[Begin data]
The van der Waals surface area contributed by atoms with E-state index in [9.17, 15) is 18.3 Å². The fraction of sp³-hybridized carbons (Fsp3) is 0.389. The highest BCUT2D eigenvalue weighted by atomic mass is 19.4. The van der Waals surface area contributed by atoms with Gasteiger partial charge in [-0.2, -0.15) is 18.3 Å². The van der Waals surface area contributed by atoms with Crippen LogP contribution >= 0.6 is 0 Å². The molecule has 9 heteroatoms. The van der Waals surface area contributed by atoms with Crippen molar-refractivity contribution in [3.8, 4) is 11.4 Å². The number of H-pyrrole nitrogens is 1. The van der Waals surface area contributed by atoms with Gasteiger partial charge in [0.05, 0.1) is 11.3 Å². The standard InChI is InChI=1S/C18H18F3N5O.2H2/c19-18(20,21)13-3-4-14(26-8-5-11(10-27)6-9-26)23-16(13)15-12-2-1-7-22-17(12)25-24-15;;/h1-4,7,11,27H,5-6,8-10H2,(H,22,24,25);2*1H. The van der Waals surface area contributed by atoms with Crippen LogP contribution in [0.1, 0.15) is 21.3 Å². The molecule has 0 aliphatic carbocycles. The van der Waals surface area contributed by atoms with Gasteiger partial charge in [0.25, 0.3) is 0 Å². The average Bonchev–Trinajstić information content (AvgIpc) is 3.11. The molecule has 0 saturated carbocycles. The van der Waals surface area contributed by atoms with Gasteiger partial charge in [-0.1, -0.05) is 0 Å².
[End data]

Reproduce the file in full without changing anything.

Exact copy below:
The van der Waals surface area contributed by atoms with E-state index in [9.17, 15) is 18.3 Å². The fraction of sp³-hybridized carbons (Fsp3) is 0.389. The highest BCUT2D eigenvalue weighted by atomic mass is 19.4. The van der Waals surface area contributed by atoms with Gasteiger partial charge in [-0.2, -0.15) is 18.3 Å². The van der Waals surface area contributed by atoms with Crippen LogP contribution >= 0.6 is 0 Å². The molecule has 9 heteroatoms. The van der Waals surface area contributed by atoms with Crippen molar-refractivity contribution in [3.8, 4) is 11.4 Å². The number of H-pyrrole nitrogens is 1. The van der Waals surface area contributed by atoms with Gasteiger partial charge in [0.05, 0.1) is 11.3 Å². The standard InChI is InChI=1S/C18H18F3N5O.2H2/c19-18(20,21)13-3-4-14(26-8-5-11(10-27)6-9-26)23-16(13)15-12-2-1-7-22-17(12)25-24-15;;/h1-4,7,11,27H,5-6,8-10H2,(H,22,24,25);2*1H. The van der Waals surface area contributed by atoms with Crippen LogP contribution in [0.1, 0.15) is 21.3 Å². The molecule has 0 aliphatic carbocycles. The van der Waals surface area contributed by atoms with Gasteiger partial charge in [0.25, 0.3) is 0 Å². The average Bonchev–Trinajstić information content (AvgIpc) is 3.11. The molecule has 0 saturated carbocycles. The van der Waals surface area contributed by atoms with Gasteiger partial charge in [-0.1, -0.05) is 0 Å².